It’s a proven fact that social media marketing informs and drives online retail purchases.
Well, that’s what we’ve always been led to believe. However, a recent study by Forrester Research might just force to reconsider you’re long-held beliefs. Contrary to the popular urban myth, it would appear that social media marketing has little if any effect on the online purchasing decisions of browsers. If businesses want to convert browsers into shoppers they are far better off sticking to the tried and tested practices of email and search marketing. It seems the old ways are still the best.
The report, which was commissioned jointly by Forrester Research and GSI Commerce, gathered and analysed data from online retailers over a 6 week period leading up to Christmas last year.
Surprisingly the study found that only 2% of online sales were directly attributable to social media. In fact it found that the most effective way of turning internet users into purchasers was email and search advertising. According to executive vice president for marketing and strategy at GSI Commerce, Fiona Dias, the social media ‘s influence in changing people’s purchasing behaviour has been vastly over-rated: social media is effective for distributing and cascading information about short-term deals, but for actual online purchases, nothing beats the old tried and trusted marketing methods.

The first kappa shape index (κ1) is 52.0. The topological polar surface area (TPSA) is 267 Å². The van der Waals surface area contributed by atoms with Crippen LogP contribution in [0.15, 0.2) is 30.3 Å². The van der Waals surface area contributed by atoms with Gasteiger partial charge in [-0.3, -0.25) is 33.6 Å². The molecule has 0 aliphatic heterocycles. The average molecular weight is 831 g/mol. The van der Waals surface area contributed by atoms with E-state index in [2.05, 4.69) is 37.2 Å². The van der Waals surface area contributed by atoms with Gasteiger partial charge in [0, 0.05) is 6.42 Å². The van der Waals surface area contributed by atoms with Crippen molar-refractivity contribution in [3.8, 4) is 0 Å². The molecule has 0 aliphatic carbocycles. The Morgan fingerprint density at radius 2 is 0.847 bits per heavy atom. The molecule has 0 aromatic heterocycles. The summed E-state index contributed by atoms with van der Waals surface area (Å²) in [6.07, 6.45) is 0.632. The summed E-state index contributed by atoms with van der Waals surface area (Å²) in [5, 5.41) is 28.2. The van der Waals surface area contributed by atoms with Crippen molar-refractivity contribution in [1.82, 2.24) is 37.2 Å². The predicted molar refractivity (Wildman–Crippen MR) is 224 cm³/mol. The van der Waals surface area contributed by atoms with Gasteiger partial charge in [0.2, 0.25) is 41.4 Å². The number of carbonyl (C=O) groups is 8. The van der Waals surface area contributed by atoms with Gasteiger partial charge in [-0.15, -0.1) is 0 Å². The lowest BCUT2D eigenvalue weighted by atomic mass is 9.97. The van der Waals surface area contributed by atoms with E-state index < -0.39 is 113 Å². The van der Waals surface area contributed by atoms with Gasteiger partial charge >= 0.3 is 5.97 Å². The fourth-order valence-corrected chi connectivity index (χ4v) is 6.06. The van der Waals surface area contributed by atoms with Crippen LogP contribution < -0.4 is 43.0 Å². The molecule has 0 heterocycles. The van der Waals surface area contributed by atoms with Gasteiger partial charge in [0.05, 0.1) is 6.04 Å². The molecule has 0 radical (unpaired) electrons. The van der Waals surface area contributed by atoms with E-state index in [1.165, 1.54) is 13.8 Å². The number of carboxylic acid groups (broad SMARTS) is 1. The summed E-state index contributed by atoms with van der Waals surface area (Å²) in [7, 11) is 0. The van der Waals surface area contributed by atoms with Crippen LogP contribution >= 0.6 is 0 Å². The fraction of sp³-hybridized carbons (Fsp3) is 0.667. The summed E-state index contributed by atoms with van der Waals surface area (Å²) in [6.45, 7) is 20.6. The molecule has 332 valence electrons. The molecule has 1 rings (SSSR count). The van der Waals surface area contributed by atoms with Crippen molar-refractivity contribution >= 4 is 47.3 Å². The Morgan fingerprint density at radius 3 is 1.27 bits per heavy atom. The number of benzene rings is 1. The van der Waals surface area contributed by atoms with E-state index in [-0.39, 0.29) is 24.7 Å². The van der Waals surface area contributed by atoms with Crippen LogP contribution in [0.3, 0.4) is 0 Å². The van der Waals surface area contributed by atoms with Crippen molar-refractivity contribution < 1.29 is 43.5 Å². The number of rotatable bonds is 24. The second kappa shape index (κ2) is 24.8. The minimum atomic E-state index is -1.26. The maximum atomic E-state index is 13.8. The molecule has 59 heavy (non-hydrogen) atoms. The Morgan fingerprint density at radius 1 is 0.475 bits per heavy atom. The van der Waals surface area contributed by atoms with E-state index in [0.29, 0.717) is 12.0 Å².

“It’s been a mystery to me why the media is excited about social media. From a retail and commerce perspective, it seems to have no effect. The best analogy is in the South (of the USA): a lot of people go to church on Sunday. If you go with the theory that you should market where the people are, then you should be running off to market during church services. Facebook has the same analogy. Buying things from retailers is maybe 10th on the list of things people want to do on Facebook.”
The data proved to her satisfaction that the best form of advertising was still traditional email and search marketing.
Most of the consumers who took part in the study had been exposed to some form of advertising before they went ahead and made their purchases. 70% of all transactions for hard goods, like electrical appliances, and 82% of all soft goods purchases, like clothing, occurred only after the potential customers had been engaged by some form of interactive marketing tactic. 40% of hard goods purchases and 60% of soft goods transactions came directly as a result of email and search marketing.
Is there a moral to this study? Well, yes in a sense there is. Businesses shouldn’t necessarily believe all they’re told, and certainly shouldn’t put all their eggs into just the one, single basket. Social media marketing has its uses, particularly for informing and advising customers of the advantages of certain products and services, but at the end of the day traditional advertising still seems to be most effective method for generating sales.